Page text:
Environmentalists and green activists in Norwich have been coming together to discuss ways in which the city could address climate breakdown, and how, in the light of the COVID-19 pandemic, the city could ‘build back better’. Green New Deal UK’s Norwich hub is part of a nationwide network of groups hoping to combat climate breakdown. Describing a Green New Deal (GND) as ‘our map for a future worth fighting for’, they have five key goals they hope to achieve within the next decade, which they describe as ‘a fork in the road for humanity’.
by Stu Lucy
Immigration is a complex concept., Sophisticated issues such as this are often reduced to simplistic and narrow trails of thought that exclude some of the intricacies vital in understanding the true scope of the issue. In my previous article, I attempted a brief, but lengthy, outline of aspects of economic history that I believe laid a foundation for the increase in migrants choosing to leave their home behind in search of a life they perceive could potentially produce prosperity. Intrinsically entwined into this history is a mechanism of production that, since the ‘great acceleration’, significantly contributes to environmental changes within our global habitat.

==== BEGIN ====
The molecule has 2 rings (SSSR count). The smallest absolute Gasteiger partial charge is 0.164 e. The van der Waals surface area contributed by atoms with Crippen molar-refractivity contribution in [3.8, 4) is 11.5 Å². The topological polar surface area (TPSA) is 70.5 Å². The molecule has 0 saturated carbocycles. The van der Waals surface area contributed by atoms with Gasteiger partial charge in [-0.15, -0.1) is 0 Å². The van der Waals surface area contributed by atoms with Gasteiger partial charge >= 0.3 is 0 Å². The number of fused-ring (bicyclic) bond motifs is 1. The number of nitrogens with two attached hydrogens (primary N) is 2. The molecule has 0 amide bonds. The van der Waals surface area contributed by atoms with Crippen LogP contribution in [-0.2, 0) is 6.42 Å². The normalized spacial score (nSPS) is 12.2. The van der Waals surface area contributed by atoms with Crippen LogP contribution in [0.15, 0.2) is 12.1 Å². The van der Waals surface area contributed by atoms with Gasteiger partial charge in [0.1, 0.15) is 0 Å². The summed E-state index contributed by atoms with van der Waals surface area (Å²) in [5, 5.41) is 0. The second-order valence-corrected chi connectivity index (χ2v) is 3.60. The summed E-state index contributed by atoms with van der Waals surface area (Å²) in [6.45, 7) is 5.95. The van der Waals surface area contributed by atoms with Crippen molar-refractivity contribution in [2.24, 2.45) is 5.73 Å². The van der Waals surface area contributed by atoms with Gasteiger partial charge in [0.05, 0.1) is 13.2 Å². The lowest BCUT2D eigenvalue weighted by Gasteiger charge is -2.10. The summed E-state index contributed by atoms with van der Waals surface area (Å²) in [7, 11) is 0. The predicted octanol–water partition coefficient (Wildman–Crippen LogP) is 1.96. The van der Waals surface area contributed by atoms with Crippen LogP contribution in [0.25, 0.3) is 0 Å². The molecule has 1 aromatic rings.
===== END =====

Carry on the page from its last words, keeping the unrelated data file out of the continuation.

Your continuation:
It is through this lens that I wish to proceed with this second piece on immigration, as I touch on a demographic within migrant populations forced from their homes by climate change.